Nonhazardous, citric based solvents replaced methanol and acetone, thereby eliminating the hazardous waste disposal costs. The change also eliminated administrative costs associated with regulatory required training for affected workers and maintaining a satellite waste accumulation area.

Future Work

In preparation for the 10th anniversary of the publication of ISO 14001, International Organization for Stan-dardization technical committee 207 will compile data on the benefits achieved by organizations implementing an ISO 14001 based EMS.

Data on any of the four improvement categories mentioned earlier are sought from organizations of all sizes and sectors across the globe.3 The information will be used to communicate and promote the value of ISO 14001, particularly for small and medium-sized enterprises.

Websites, workshops and publications are planned. The goal is to share best practices and promote ISO 14001. The work is scheduled for completion in early 2007.

In partnership with the ANSI-ASQ National Accreditation Board and QSU Publishing Co., the Wharton Risk Management and Decision Processes Center initiated a research project to determine whether third-party EMSs drive environmental performance improvements.

The proposed research will focus on two issues:

  1. Identify factors that have the most influence on the decision to pursue ISO 14001 certification.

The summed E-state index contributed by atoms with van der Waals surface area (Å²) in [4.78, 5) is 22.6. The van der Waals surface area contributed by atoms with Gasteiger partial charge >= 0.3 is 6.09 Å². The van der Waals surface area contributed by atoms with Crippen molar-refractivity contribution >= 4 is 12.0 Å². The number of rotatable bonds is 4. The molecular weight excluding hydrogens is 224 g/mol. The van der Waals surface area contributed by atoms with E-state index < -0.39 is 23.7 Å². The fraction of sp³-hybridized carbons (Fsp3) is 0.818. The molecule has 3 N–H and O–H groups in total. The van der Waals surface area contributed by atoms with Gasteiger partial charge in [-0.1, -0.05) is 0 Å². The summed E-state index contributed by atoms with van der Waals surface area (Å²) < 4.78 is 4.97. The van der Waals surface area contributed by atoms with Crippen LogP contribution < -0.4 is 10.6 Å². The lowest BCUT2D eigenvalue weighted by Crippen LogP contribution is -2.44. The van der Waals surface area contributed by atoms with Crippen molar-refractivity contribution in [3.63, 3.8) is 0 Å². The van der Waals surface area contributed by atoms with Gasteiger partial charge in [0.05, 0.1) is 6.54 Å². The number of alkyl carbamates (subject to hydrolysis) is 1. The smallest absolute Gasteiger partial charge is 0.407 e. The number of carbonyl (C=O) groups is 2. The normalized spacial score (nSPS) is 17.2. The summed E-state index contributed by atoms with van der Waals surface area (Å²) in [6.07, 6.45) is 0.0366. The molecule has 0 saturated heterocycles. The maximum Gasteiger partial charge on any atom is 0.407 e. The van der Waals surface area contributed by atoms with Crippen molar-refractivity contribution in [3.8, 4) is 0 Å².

2. Determine the impact of ISO 14001 registration on environmental performance.

Influencing factors might include positive imaging (to underscore correction of past flaws or to position a corporation as a leader in environmental consciousness), customer requirements, system improvements and corporate edict.

Environmental performance impact might be measured in terms of the degree to which organizations have achieved their EMS objectives and targets.

The debate might continue, and studies will go on. But the results to date confirm, at least qualitatively, that organizations implementing an EMS reap benefits.


  1. Remas, http://remas.ewindows.eu.org.
  2. Performance Track Fourth Annual Progress Report, www.epa.gov/performancetrack/downloads/PT_4th_Progress_Report.pdf (case sensitive).
  3. Contact the U.S. technical advisory group to technical committee 207 at standards@asq.org if your organization can contribute information on performance improvements.

SUSAN L.K. BRIGGS is director of environment, health and safety for Textron Systems, Wilmington, MA. She holds a bachelor’s degree in natural science from Harvard University. Briggs was a U.S. expert on the ISO technical committee (TC) 207, subcommittee 1, working groups revising ISO 14001 and ISO 14004 and currently chairs subtag 1 of the U.S. technical advisory group to TC 207. She is a member of ASQ and an ASQ certified quality engineer, auditor and manager.